• Take them to a financial planner. If they aren’t comfortable talking about their finances with you, offer to take them to a financial planner. This way they will be able to get the support they need when it comes to budgeting and best managing their investments. When pursuing this option, it’s important to make sure your parent(s) goes to a reputable and respectful financial planner that won’t take advantage of them. Be sure to check reviews and referrals before making any appointments.
  • Keep yourself and them aware of the latest scams. Seniors are often victims to financial scams like CRA, phone, and credit card scams. In order to stay protected, it’s important to educate yourself and your loved ones on the latest scams, so they are able to tell the difference between a real and a fradulent situation. Check out the Canadian Anti-Fraud Centre for the latest updates on scams trending in Canada.
  • Reach out to a Debt Professional or Licensed Insolvency Trustee. At Grant Thornton, we often receive calls from people who are worried about the financial stability of a loved one. If you have questions about what debt relief options are available for your parent(s) or would like to have someone talk to them about their options, contact us about setting up a free, confidential consultation.
  • Discuss becoming their power of attorney. If your parent(s) is becoming elderly, is showing signs of dementia, or isn’t currently stable enough to properly control their finances, discuss with your family members about becoming a power of attorney for your parent(s). A power of attorney is a document in which one person appoints another trusted person to act for him or her when it comes to financial, medical and legal affairs. Your parent(s) may already have someone lined up for this position, or you and your siblings may have to discuss who would make the best fit. Generally, the POA is someone who lives close to the dependent, has good financial management skills and can make themselves available to deal with any matters relating to the dependent.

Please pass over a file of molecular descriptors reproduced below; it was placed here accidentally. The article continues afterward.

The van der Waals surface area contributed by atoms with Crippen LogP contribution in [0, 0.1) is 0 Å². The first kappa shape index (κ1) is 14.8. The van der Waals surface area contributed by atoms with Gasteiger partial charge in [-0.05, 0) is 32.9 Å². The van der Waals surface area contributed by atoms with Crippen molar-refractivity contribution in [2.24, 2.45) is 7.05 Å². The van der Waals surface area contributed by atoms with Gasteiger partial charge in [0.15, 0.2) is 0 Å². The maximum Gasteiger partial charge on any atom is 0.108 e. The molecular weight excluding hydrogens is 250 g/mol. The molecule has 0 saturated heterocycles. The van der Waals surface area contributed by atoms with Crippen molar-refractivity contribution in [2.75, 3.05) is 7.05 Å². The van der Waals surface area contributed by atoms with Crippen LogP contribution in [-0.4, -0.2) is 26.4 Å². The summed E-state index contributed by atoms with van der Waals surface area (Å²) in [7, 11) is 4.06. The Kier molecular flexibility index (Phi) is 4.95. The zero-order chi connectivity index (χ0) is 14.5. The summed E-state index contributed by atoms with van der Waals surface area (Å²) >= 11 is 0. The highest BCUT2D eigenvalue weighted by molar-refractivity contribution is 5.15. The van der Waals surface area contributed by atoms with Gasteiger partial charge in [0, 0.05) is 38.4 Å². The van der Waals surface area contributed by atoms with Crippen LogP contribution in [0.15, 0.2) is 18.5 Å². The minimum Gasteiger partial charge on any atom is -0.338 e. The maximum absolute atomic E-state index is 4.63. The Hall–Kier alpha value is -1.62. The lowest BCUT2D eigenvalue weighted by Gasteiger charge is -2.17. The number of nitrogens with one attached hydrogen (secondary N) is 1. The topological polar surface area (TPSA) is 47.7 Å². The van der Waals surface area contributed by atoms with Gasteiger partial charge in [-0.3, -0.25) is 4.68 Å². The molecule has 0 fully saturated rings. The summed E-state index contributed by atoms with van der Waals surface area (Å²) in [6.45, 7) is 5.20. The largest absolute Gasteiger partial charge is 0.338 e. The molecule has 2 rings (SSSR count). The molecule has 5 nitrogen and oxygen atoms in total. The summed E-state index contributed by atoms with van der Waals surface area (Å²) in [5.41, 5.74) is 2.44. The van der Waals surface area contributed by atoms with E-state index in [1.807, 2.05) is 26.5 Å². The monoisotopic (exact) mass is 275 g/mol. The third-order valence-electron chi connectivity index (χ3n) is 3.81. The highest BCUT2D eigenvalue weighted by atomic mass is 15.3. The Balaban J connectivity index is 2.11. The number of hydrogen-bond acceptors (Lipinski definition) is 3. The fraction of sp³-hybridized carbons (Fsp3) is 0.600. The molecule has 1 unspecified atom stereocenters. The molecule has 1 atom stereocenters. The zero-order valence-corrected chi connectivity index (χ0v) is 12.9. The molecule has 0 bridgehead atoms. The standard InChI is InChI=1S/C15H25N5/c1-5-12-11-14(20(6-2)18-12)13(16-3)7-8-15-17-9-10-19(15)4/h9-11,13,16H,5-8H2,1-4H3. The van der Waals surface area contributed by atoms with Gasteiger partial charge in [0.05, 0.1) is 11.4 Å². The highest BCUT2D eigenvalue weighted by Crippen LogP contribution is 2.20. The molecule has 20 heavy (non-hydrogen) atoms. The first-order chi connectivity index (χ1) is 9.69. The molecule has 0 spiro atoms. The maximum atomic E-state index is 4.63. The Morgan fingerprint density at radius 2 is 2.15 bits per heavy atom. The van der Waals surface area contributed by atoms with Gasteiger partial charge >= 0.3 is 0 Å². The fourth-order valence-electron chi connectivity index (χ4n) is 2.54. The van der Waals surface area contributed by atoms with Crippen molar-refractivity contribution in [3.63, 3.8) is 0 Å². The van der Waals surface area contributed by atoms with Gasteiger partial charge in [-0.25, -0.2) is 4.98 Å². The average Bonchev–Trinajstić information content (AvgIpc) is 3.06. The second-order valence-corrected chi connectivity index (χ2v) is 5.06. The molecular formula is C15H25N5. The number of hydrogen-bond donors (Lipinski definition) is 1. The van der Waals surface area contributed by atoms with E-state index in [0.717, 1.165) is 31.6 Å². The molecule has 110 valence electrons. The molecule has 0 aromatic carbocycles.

Many children and parents worry about the financial burden that will be left behind when a loved one passes. However, a common misconception is that a person’s debts are left to their family once they are gone. In fact, a person cannot inherit someone’s debt unless they have co-signed for that debt.

Although debt doesn’t disappear after someone’s passing, generally it will get settled by the estate before the beneficiary takes control of the assets. If the debts are greater than the assets left behind, the beneficiary will receive nothing and the creditors will have to write off a portion or all of the debts as bad loans. If you are the beneficiary to someone’s estate and creditors are calling demanding you to pay for their debts, you are not obliged to do so.

If you have further questions on the warning signs of financial difficulties, how to assistant your parent(s) with resolving their debt, or about what happens to your loved one’s debt after they pass, contact one of our Licensed Insolvency Trustees or Debt Professionals. We will answer any questions you might have and will be happy to discuss the best options available to give you and your loved one some financial peace of mind.